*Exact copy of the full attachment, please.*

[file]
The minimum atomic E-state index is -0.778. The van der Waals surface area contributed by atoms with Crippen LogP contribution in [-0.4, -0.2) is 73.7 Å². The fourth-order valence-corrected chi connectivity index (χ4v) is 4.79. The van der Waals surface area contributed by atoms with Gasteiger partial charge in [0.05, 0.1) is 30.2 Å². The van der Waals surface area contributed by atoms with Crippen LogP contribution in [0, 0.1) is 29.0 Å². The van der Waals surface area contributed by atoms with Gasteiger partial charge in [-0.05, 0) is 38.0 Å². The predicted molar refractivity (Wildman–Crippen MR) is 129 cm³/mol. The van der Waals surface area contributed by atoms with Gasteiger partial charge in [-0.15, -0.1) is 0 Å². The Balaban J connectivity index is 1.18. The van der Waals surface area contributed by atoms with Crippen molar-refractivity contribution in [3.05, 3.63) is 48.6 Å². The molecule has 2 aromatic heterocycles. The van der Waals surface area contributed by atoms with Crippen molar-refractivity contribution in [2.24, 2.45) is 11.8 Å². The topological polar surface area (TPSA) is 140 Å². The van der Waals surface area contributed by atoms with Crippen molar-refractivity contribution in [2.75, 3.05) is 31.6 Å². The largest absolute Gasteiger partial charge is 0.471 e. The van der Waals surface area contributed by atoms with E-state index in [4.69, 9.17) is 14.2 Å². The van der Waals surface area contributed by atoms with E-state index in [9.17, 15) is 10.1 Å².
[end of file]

The minimum atomic E-state index is -0.778. The van der Waals surface area contributed by atoms with Crippen LogP contribution in [-0.4, -0.2) is 73.7 Å². The fourth-order valence-corrected chi connectivity index (χ4v) is 4.79. The van der Waals surface area contributed by atoms with Gasteiger partial charge in [0.05, 0.1) is 30.2 Å². The van der Waals surface area contributed by atoms with Crippen LogP contribution in [0, 0.1) is 29.0 Å². The van der Waals surface area contributed by atoms with Gasteiger partial charge in [-0.05, 0) is 38.0 Å². The predicted molar refractivity (Wildman–Crippen MR) is 129 cm³/mol. The van der Waals surface area contributed by atoms with Gasteiger partial charge in [-0.15, -0.1) is 0 Å². The Balaban J connectivity index is 1.18. The van der Waals surface area contributed by atoms with Crippen molar-refractivity contribution in [3.05, 3.63) is 48.6 Å². The molecule has 2 aromatic heterocycles. The van der Waals surface area contributed by atoms with Crippen molar-refractivity contribution in [2.24, 2.45) is 11.8 Å². The topological polar surface area (TPSA) is 140 Å². The van der Waals surface area contributed by atoms with Crippen molar-refractivity contribution in [2.75, 3.05) is 31.6 Å². The largest absolute Gasteiger partial charge is 0.471 e. The van der Waals surface area contributed by atoms with E-state index in [4.69, 9.17) is 14.2 Å². The van der Waals surface area contributed by atoms with E-state index in [9.17, 15) is 10.1 Å².